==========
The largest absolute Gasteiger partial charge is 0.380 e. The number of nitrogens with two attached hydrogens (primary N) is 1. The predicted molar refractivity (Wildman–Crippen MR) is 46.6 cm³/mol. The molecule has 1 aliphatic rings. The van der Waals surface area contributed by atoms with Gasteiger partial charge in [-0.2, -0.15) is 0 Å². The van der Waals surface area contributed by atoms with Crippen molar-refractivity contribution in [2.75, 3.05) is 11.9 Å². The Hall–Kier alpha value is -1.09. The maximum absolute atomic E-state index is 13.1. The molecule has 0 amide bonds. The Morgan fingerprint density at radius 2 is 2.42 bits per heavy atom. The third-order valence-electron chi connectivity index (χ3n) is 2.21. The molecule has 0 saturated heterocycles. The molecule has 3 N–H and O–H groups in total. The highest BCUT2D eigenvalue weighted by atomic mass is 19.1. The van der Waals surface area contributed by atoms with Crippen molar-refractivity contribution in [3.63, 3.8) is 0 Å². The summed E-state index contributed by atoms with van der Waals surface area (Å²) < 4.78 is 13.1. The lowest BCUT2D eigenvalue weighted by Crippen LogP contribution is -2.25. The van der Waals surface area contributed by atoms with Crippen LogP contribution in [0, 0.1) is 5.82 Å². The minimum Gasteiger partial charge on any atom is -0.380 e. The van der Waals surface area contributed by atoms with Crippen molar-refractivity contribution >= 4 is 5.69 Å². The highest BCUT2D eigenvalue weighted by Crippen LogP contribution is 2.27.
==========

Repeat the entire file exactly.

The largest absolute Gasteiger partial charge is 0.380 e. The number of nitrogens with two attached hydrogens (primary N) is 1. The predicted molar refractivity (Wildman–Crippen MR) is 46.6 cm³/mol. The molecule has 1 aliphatic rings. The van der Waals surface area contributed by atoms with Gasteiger partial charge in [-0.2, -0.15) is 0 Å². The van der Waals surface area contributed by atoms with Crippen molar-refractivity contribution in [2.75, 3.05) is 11.9 Å². The Hall–Kier alpha value is -1.09. The maximum absolute atomic E-state index is 13.1. The molecule has 0 amide bonds. The Morgan fingerprint density at radius 2 is 2.42 bits per heavy atom. The third-order valence-electron chi connectivity index (χ3n) is 2.21. The molecule has 0 saturated heterocycles. The molecule has 3 N–H and O–H groups in total. The highest BCUT2D eigenvalue weighted by atomic mass is 19.1. The van der Waals surface area contributed by atoms with Crippen molar-refractivity contribution in [3.63, 3.8) is 0 Å². The summed E-state index contributed by atoms with van der Waals surface area (Å²) < 4.78 is 13.1. The lowest BCUT2D eigenvalue weighted by Crippen LogP contribution is -2.25. The van der Waals surface area contributed by atoms with Crippen LogP contribution in [0, 0.1) is 5.82 Å². The minimum Gasteiger partial charge on any atom is -0.380 e. The van der Waals surface area contributed by atoms with Crippen molar-refractivity contribution >= 4 is 5.69 Å². The highest BCUT2D eigenvalue weighted by Crippen LogP contribution is 2.27.